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Bank of America layoffs to hurt Maryland

Bank of America’s plan to shrink its workforce by 10 percent over the next few years will almost certainly have significant effect on Maryland, given the bank’s presence and stature in the state, analysts said.

Bank of America Corp., the biggest U.S. lender by assets, will eliminate 30,000 jobs in the next few years as part of Chief Executive Officer Brian T. Moynihan’s plan to bolster profit and the company’s stock price. Bank of America is the largest bank in Maryland with roughly 3,900 workers and 20 percent of the market share in the state. The company did not provide details on Monday about where the job cuts would come from or when they would happen.

“It’s bad news for Maryland, but the state lost most of its locally owned banks a long time ago,” said Richard Clinch, director of economic development at the Jacob France Institute of the University of Baltimore. “But, as a regional banking center for them, we’re going to lose jobs — the question is how many?”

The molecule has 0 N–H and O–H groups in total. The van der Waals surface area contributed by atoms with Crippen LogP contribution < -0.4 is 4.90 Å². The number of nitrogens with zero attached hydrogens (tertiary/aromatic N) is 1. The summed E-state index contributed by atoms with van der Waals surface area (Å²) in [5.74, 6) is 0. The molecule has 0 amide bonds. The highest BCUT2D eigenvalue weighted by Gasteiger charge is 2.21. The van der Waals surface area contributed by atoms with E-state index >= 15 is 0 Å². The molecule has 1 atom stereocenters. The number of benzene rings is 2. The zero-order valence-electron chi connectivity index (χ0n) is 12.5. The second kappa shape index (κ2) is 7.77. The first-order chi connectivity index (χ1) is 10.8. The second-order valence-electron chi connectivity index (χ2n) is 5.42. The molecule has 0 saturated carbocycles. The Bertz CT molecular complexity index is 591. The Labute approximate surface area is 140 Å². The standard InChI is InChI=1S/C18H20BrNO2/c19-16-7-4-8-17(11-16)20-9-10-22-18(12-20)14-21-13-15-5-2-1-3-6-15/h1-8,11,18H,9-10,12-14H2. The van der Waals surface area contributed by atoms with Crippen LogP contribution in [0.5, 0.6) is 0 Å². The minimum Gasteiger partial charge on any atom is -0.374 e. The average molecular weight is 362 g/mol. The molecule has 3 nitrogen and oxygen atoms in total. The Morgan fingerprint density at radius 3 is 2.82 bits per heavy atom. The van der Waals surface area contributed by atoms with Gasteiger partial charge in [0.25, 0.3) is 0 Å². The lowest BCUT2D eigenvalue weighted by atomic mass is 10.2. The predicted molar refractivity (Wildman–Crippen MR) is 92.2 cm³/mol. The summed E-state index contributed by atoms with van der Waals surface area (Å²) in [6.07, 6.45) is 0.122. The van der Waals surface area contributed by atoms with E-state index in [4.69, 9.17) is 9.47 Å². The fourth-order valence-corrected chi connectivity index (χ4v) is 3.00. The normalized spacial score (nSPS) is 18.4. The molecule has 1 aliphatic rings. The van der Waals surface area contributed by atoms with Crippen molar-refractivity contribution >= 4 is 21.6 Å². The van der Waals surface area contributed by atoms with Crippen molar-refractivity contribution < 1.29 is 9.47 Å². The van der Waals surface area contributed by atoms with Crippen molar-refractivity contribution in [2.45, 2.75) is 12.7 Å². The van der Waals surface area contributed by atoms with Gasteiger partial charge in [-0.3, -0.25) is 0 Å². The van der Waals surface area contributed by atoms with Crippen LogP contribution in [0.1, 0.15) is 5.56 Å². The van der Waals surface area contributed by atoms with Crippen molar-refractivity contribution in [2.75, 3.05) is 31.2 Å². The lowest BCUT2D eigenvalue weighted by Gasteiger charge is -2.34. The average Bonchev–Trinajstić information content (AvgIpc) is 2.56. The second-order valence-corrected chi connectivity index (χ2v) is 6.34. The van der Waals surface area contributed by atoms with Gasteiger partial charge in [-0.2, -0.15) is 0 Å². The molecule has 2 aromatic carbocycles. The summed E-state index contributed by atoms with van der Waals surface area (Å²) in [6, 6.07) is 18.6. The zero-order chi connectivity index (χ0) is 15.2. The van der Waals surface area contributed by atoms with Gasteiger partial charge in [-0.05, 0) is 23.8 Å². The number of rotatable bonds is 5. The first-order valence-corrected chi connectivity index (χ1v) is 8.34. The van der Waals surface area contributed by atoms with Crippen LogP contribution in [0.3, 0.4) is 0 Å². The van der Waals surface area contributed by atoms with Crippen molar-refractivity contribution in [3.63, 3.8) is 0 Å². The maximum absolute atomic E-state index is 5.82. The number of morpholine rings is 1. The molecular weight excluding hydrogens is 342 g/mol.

The job reductions are part of an overhaul that aims to remove about $5 billion in annual costs by the end of 2013. Moynihan’s plan, dubbed Project New BAC, included a management shakeup last week that elevated Thomas K. Montag and David Darnell to co-chief operating officers and left Sallie Krawcheck and Joe Price without jobs.

“We don’t have to be the biggest company out there, we have to be the best,” Moynihan said Monday at a New York investor conference. “We can get out of things we don’t need to do, make the company leaner, more straightforward, more driven.”

Bank of America announced the job cuts in a statement minutes after President Barack Obama began delivering remarks about his efforts to increase employment. The Charlotte, N.C.-based company is seeking to shave about 18 percent of $27 billion in consumer-related expenses, Moynihan said.